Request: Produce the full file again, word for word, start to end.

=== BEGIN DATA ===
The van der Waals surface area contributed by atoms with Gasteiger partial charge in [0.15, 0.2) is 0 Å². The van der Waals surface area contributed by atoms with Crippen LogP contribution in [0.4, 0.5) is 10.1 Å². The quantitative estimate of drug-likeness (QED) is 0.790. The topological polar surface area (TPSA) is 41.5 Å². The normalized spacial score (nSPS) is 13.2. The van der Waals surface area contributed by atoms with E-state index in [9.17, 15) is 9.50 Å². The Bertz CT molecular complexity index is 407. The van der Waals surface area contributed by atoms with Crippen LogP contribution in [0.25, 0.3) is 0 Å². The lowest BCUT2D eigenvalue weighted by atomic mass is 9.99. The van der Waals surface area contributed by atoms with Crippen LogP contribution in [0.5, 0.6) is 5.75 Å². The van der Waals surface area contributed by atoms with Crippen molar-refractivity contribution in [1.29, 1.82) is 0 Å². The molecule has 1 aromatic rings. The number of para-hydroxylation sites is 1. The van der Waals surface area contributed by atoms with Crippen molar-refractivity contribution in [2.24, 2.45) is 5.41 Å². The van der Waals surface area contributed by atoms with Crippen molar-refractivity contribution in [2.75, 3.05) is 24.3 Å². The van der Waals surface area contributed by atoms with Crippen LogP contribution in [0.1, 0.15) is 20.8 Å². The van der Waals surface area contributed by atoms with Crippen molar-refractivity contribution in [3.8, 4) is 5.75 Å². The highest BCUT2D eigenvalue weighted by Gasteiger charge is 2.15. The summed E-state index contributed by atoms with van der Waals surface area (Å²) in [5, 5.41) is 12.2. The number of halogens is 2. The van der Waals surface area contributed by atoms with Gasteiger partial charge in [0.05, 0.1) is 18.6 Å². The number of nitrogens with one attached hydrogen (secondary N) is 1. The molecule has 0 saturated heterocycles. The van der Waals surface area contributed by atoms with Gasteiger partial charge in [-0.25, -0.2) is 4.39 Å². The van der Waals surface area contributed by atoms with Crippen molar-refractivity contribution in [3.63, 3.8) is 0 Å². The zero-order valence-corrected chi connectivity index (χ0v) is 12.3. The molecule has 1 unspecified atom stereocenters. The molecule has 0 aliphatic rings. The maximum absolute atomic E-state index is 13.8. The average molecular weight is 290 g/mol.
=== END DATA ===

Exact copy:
The van der Waals surface area contributed by atoms with Gasteiger partial charge in [0.15, 0.2) is 0 Å². The van der Waals surface area contributed by atoms with Crippen LogP contribution in [0.4, 0.5) is 10.1 Å². The quantitative estimate of drug-likeness (QED) is 0.790. The topological polar surface area (TPSA) is 41.5 Å². The normalized spacial score (nSPS) is 13.2. The van der Waals surface area contributed by atoms with E-state index in [9.17, 15) is 9.50 Å². The Bertz CT molecular complexity index is 407. The van der Waals surface area contributed by atoms with Crippen LogP contribution in [0.25, 0.3) is 0 Å². The lowest BCUT2D eigenvalue weighted by atomic mass is 9.99. The van der Waals surface area contributed by atoms with Crippen LogP contribution in [0.5, 0.6) is 5.75 Å². The van der Waals surface area contributed by atoms with Crippen molar-refractivity contribution in [1.29, 1.82) is 0 Å². The molecule has 1 aromatic rings. The number of para-hydroxylation sites is 1. The van der Waals surface area contributed by atoms with Crippen molar-refractivity contribution in [2.24, 2.45) is 5.41 Å². The van der Waals surface area contributed by atoms with Crippen molar-refractivity contribution in [2.75, 3.05) is 24.3 Å². The van der Waals surface area contributed by atoms with Crippen LogP contribution in [0.1, 0.15) is 20.8 Å². The van der Waals surface area contributed by atoms with Crippen molar-refractivity contribution in [3.8, 4) is 5.75 Å². The highest BCUT2D eigenvalue weighted by Gasteiger charge is 2.15. The summed E-state index contributed by atoms with van der Waals surface area (Å²) in [5, 5.41) is 12.2. The number of halogens is 2. The van der Waals surface area contributed by atoms with Gasteiger partial charge in [0.05, 0.1) is 18.6 Å². The number of nitrogens with one attached hydrogen (secondary N) is 1. The molecule has 0 saturated heterocycles. The van der Waals surface area contributed by atoms with Gasteiger partial charge in [-0.25, -0.2) is 4.39 Å². The van der Waals surface area contributed by atoms with Crippen molar-refractivity contribution in [3.63, 3.8) is 0 Å². The zero-order valence-corrected chi connectivity index (χ0v) is 12.3. The molecule has 1 unspecified atom stereocenters. The molecule has 0 aliphatic rings. The maximum absolute atomic E-state index is 13.8. The average molecular weight is 290 g/mol.